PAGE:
Colorado's Momentous Decision On Gay Wedding Cakes

by Hilary Weaver

OK, I've got a problem with anyone who keeps anyone else from eating cake. But my cake-rage tops the charts when I find out the person isn't allowed to purchase and consume said fluffy confection because he or she is gay. In July 2012, Masterpiece Cakeshop, based in Lakewood, Colorado, refused to bake a cake for a same-sex wedding. The owner of the shop, Jack Phillips, turned down Charlie Craig and David Mullins when the couple ordered a cake for their wedding three summers ago. Phillips cited his religious beliefs as the main motivation for his refusal, saying that he would be violating his god-given artistic talents. The Colorado Court of Appeals said Phillips' decision violated the state's public accommodations law, and the unanimous ruling in favor of the gay wedding cake handed down Thursday proved that everyone — the butcher, the baker, the candlestick maker, et. al. — needs to get with the program and stop discriminating against same sex-couples.

Pizza and cake are arguably two of the most treasurable food items on this earth, and I'm frankly confused and disappointed as to why the two are linked with discrimination. Memories Pizza, in Walkerton, Indiana, took on a heap of controversy earlier this year when the owner refused to cater for a same-sex wedding. After closing its doors for eight days, the pizza shop reopened. But Indiana operates under a Religious Freedom Restoration Act, which would allow business owners to defend against laws they claim create a substantial burden on their religious beliefs. Opponents of the act argued that would theoretically allow businesses to refuse services to gay customers.

But three years after Phillips' decision not to bake the cake, his state finally piped up about it. The Colorado Court of Appeals called the baker's behavior "discrimination." The court announced that the bakery refused the couple service solely based on their sexual orientation, which is just not cool and also, according to the state, illegal. The three-judge panel explained this in their decision.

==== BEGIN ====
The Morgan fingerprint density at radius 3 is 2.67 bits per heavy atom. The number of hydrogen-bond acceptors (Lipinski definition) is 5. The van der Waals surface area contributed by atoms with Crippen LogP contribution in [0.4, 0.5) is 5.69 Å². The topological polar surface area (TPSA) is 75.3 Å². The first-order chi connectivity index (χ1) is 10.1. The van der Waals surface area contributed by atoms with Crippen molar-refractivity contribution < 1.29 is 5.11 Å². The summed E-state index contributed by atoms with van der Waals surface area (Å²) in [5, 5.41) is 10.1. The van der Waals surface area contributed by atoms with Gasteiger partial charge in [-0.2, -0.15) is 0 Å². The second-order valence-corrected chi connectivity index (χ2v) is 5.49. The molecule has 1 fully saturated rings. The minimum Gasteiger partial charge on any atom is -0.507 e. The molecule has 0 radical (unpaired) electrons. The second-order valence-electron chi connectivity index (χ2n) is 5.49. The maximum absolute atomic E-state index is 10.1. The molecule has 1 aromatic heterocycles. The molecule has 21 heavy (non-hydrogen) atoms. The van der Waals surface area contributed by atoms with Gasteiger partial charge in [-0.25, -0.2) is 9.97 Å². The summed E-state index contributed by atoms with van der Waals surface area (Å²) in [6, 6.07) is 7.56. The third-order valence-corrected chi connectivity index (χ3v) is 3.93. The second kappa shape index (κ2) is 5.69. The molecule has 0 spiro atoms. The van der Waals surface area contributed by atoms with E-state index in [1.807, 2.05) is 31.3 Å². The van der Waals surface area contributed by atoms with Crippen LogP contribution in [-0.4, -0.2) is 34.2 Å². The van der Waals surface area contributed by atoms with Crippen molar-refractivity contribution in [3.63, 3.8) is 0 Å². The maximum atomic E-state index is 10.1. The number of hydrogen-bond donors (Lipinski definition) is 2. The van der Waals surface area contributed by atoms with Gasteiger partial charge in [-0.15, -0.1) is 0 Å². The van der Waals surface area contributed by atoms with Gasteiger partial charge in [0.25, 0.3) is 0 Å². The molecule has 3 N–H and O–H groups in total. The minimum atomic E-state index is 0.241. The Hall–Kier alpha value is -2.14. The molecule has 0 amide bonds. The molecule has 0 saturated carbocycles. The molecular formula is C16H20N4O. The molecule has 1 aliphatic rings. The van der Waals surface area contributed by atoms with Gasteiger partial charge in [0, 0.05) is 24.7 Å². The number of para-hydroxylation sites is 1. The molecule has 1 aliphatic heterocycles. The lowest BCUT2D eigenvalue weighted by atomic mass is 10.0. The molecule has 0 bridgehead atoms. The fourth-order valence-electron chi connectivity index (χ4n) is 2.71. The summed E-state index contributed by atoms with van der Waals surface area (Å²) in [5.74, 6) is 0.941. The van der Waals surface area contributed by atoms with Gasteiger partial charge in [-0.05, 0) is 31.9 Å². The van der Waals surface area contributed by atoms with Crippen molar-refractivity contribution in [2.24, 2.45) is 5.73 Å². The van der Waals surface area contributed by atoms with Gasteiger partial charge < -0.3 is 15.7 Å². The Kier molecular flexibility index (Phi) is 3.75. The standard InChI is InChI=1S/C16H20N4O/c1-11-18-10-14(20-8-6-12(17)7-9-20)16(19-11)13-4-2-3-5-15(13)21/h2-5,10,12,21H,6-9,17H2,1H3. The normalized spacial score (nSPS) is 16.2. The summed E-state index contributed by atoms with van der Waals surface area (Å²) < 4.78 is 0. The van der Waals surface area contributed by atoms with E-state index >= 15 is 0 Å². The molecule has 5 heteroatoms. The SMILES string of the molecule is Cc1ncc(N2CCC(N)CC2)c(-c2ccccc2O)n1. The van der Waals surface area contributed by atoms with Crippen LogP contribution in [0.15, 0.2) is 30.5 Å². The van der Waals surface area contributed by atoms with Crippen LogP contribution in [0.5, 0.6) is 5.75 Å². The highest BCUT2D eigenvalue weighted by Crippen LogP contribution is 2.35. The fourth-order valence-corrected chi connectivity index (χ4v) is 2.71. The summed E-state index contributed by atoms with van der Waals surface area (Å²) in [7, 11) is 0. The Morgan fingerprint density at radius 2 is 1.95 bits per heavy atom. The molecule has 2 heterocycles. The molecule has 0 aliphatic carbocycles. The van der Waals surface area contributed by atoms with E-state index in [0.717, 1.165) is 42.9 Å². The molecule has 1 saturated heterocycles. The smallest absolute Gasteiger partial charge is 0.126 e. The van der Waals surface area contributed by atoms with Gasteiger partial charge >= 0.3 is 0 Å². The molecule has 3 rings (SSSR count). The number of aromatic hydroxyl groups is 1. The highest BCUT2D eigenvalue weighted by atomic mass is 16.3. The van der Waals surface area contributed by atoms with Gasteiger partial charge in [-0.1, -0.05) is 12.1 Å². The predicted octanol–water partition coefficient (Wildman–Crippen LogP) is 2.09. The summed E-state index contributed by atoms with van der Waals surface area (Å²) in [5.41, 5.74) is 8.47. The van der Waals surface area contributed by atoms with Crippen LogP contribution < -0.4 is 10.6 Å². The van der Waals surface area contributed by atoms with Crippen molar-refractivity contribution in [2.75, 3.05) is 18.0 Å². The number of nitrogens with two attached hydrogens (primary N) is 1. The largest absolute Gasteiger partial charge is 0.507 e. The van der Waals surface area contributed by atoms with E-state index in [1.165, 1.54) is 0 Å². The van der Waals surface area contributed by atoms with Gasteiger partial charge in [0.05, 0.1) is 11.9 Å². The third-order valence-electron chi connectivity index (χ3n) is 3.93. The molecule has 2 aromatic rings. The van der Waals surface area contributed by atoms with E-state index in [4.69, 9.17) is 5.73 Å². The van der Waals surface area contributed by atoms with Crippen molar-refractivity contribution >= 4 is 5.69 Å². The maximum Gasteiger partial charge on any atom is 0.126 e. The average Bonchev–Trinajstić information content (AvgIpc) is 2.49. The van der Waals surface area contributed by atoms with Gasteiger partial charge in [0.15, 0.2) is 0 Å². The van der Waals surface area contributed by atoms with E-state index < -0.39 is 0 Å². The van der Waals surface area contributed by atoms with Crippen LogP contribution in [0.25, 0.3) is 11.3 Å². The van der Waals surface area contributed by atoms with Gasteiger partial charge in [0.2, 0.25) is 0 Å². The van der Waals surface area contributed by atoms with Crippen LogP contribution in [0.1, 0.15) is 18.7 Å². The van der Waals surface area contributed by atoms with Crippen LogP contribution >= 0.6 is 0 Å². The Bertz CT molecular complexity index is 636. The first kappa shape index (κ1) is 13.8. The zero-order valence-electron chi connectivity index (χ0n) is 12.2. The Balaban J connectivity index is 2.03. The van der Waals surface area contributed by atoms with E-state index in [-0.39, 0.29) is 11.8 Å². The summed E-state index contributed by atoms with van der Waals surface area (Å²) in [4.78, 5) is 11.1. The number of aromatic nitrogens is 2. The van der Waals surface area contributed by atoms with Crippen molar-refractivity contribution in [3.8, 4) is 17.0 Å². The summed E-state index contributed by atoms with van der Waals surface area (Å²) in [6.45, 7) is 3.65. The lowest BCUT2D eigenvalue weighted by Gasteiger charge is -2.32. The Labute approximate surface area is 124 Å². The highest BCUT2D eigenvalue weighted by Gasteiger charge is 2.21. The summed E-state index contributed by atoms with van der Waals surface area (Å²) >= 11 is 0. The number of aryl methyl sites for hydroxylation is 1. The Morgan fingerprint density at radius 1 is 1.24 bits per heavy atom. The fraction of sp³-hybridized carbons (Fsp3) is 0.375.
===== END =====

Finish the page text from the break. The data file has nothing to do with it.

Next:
But for their sexual orientation, Craig and Mullins would not have sought to enter into a same-sex marriage, and but for their intent to do so, Masterpiece would not have denied them its services.

The Huffington Post reported that a large part of the decision was based on the Colorado Anti-Discrimination Act (CADA), which works to prohibit discrimination in employment, housing, and public accommodations. Colorado is one of 22 states that has laws set up against discrimination. So, we've got 28 more to go, and after the U.S. Supreme Court laid down the law on marriage, it might be time those states start to make things happen.

After June's Supreme Court decision legalizing same-sex marriage nationwide, Colorado is actually following suit with the same tone of equality. The Washington Post reported Colorado's decision was also based on what the First Amendment constitutes as free speech. Based on the First Amendment, the decision might have been different if the couple had requested a specific inscription on the cake with which the baker did not agree.

We recognize that a wedding cake, in some circumstances, may convey a particularized message celebrating same-sex marriage and, in such cases, First Amendment speech protections may be implicated. However, we need not reach this issue…. Phillips denied Craig’s and Mullins’ request without any discussion regarding the wedding cake’s design or any possible written inscriptions.

The Washington Post reported the First Amendment does not mandate religious exemptions; it's a "neutral and generally applicable" law. So, in this case, Phillips could not deny the couple's request based on his religious views alone.

So when it comes down to it, this was pure and simple discrimination, and Colorado's put a stop to it. This has been a momentous summer for equality in the United States; it's time everyone and every state recognized that progress.

Images: Giphy (1)